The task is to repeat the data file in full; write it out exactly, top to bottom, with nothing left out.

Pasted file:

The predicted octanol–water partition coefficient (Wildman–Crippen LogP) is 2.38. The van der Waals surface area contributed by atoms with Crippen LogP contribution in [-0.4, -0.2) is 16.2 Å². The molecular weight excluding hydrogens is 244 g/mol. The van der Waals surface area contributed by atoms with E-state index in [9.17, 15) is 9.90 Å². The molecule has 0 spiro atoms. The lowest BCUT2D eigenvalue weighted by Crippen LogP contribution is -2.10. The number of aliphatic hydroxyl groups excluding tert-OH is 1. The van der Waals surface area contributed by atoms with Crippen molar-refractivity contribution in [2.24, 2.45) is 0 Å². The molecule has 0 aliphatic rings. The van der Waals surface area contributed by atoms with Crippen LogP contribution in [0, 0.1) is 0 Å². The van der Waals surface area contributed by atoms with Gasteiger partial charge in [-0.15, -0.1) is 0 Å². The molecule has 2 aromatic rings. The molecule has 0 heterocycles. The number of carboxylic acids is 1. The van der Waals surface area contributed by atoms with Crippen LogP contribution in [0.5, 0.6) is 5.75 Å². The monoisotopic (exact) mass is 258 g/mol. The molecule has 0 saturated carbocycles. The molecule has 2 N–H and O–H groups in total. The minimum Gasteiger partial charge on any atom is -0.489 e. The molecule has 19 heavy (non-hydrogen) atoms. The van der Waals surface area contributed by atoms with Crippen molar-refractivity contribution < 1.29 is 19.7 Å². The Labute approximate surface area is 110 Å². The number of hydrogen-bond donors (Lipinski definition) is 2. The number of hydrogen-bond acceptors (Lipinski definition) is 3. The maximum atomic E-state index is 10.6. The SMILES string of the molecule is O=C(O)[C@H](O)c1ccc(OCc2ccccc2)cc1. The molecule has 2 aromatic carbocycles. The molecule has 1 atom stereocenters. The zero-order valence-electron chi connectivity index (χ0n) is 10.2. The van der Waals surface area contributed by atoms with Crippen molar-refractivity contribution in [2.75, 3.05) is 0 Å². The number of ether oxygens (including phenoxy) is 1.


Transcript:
The predicted octanol–water partition coefficient (Wildman–Crippen LogP) is 2.38. The van der Waals surface area contributed by atoms with Crippen LogP contribution in [-0.4, -0.2) is 16.2 Å². The molecular weight excluding hydrogens is 244 g/mol. The van der Waals surface area contributed by atoms with E-state index in [9.17, 15) is 9.90 Å². The molecule has 0 spiro atoms. The lowest BCUT2D eigenvalue weighted by Crippen LogP contribution is -2.10. The number of aliphatic hydroxyl groups excluding tert-OH is 1. The van der Waals surface area contributed by atoms with Crippen molar-refractivity contribution in [2.24, 2.45) is 0 Å². The molecule has 0 aliphatic rings. The van der Waals surface area contributed by atoms with Crippen LogP contribution in [0, 0.1) is 0 Å². The van der Waals surface area contributed by atoms with Gasteiger partial charge in [-0.15, -0.1) is 0 Å². The molecule has 2 aromatic rings. The molecule has 0 heterocycles. The number of carboxylic acids is 1. The van der Waals surface area contributed by atoms with Crippen LogP contribution in [0.5, 0.6) is 5.75 Å². The monoisotopic (exact) mass is 258 g/mol. The molecule has 0 saturated carbocycles. The molecule has 2 N–H and O–H groups in total. The minimum Gasteiger partial charge on any atom is -0.489 e. The molecule has 19 heavy (non-hydrogen) atoms. The van der Waals surface area contributed by atoms with Crippen molar-refractivity contribution < 1.29 is 19.7 Å². The Labute approximate surface area is 110 Å². The number of hydrogen-bond donors (Lipinski definition) is 2. The number of hydrogen-bond acceptors (Lipinski definition) is 3. The maximum atomic E-state index is 10.6. The SMILES string of the molecule is O=C(O)[C@H](O)c1ccc(OCc2ccccc2)cc1. The molecule has 2 aromatic carbocycles. The molecule has 1 atom stereocenters. The zero-order valence-electron chi connectivity index (χ0n) is 10.2. The van der Waals surface area contributed by atoms with Crippen molar-refractivity contribution in [2.75, 3.05) is 0 Å². The number of ether oxygens (including phenoxy) is 1.